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CHISINAU (Moldova), May 2 (SeeNews) - The International Monetary Fund (IMF) will lend Moldova $21.5 million (19.6 million euro) under the current three-year funding arrangement, the global lender said.
The IMF's executive board has decided to make available a new loan tranche to Moldova after it completed the first reviews under the existing $178 million credit facility extended in November 2016, the IMF said in a statement on Monday.
The IMF made available to Moldova the first tranche of $36 million under the funding arrangement in November
"The authorities continue to make significant progress in tackling long-standing vulnerabilities in the financial sector and advancing structural reforms. These efforts have helped to strengthen financial stability, and growth has returned," the IMF said.
In February, the IMF increased its forecast for Moldova's 2017 economic growth to 4.5% from its previous projection of 3% growth.
Moldova's economy expanded by 4.1% in real terms in 2016, mainly on the back of successful performance of the agriculture, forestry and fishing sector, data from the country's statistical office BNS showed.
The 2017 budget and the medium-term budget framework are consistent with targets of the funding arrangement such as strengthening revenues and improving the efficiency and prioritization of spending, the IMF said.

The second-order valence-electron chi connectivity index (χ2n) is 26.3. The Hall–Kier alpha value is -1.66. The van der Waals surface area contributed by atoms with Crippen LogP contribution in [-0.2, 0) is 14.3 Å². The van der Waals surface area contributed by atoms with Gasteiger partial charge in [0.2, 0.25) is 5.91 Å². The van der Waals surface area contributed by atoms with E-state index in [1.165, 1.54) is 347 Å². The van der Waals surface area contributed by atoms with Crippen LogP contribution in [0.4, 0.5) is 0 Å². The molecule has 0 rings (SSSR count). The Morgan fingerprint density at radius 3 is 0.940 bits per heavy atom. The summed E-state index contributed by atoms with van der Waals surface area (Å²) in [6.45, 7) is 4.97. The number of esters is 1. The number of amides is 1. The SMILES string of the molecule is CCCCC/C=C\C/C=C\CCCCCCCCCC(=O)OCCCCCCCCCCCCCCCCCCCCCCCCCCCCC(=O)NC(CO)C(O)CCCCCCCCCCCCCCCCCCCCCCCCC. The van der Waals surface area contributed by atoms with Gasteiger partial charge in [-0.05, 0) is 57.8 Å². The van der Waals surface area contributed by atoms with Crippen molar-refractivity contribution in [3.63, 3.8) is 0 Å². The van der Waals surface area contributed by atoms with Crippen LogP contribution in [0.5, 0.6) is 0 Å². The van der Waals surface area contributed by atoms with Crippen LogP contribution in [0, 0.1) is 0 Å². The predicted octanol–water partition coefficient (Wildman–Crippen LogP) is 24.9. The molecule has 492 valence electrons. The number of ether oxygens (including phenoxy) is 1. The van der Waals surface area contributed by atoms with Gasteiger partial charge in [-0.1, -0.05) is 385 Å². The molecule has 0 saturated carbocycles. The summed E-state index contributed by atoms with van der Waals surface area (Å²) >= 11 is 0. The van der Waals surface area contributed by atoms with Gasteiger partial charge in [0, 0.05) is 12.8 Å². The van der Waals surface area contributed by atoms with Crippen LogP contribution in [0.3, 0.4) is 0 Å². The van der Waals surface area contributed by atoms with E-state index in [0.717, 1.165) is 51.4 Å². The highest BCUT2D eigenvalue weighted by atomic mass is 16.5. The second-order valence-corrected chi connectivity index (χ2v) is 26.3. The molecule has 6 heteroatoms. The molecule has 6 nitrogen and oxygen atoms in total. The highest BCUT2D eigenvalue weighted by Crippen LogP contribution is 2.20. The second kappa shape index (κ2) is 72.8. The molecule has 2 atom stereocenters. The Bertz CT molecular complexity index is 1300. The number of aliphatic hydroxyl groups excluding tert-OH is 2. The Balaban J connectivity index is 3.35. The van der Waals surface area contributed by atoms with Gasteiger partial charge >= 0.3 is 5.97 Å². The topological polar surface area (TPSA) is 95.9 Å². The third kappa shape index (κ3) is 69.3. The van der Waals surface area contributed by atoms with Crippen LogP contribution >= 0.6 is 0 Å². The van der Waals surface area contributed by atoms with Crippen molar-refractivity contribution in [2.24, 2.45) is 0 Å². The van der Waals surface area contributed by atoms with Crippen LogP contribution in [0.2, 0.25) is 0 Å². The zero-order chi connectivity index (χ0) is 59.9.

"Resources made available from these efforts should be directed toward capital expenditure and targeted social assistance. In addition, fiscal structural reforms would further strengthen fiscal management over the medium term," the IMF said.
Also, the authorities continue to work on eliminating accumulated debts in the energy sector and improving tariff-setting methodology to ensure transparency and cost-recovery.
"Looking forward, continued steadfast program implementation will be vital," the IMF stressed.
In the financial sector, IMF noted that progress has been made in strengthening bank governance and improving shareholder transparency.
"Continuing efforts to strengthen the governance and financial condition of banks, and enhancing regulatory and supervisory frameworks, are critical for long-term growth and development," the IMF said.
Moldova has been trying to cope with a major banking crisis since November 2014, when about $1 billion went missing from three of the country's banks. The sum was equal to about 16% of the impoverished ex-Soviet state's 2016 gross domestic product.
The IMF also pointed out that Moldova's central bank (BNM) should stand ready to tighten monetary policy if inflation accelerates more quickly than projected.
BNM last revised its key monetary rate in October, lowering it by 0.5%, to 9.0%. Consumer price inflation accelerated to 5.1% year-on-year in March, from 4.7% in February. The central bank now projects 6.8% inflation in 2017 and 5.1% in 2018.
In April, the Council of the European Union has agreed on providing 100 million euro to help Moldova finance its structural reforms.
The final vote in the European Parliament on the proposal now agreed on by the Council is scheduled to take place in May. If granted, the financial assistance will be disbursed in three tranches in 2017 and 2018.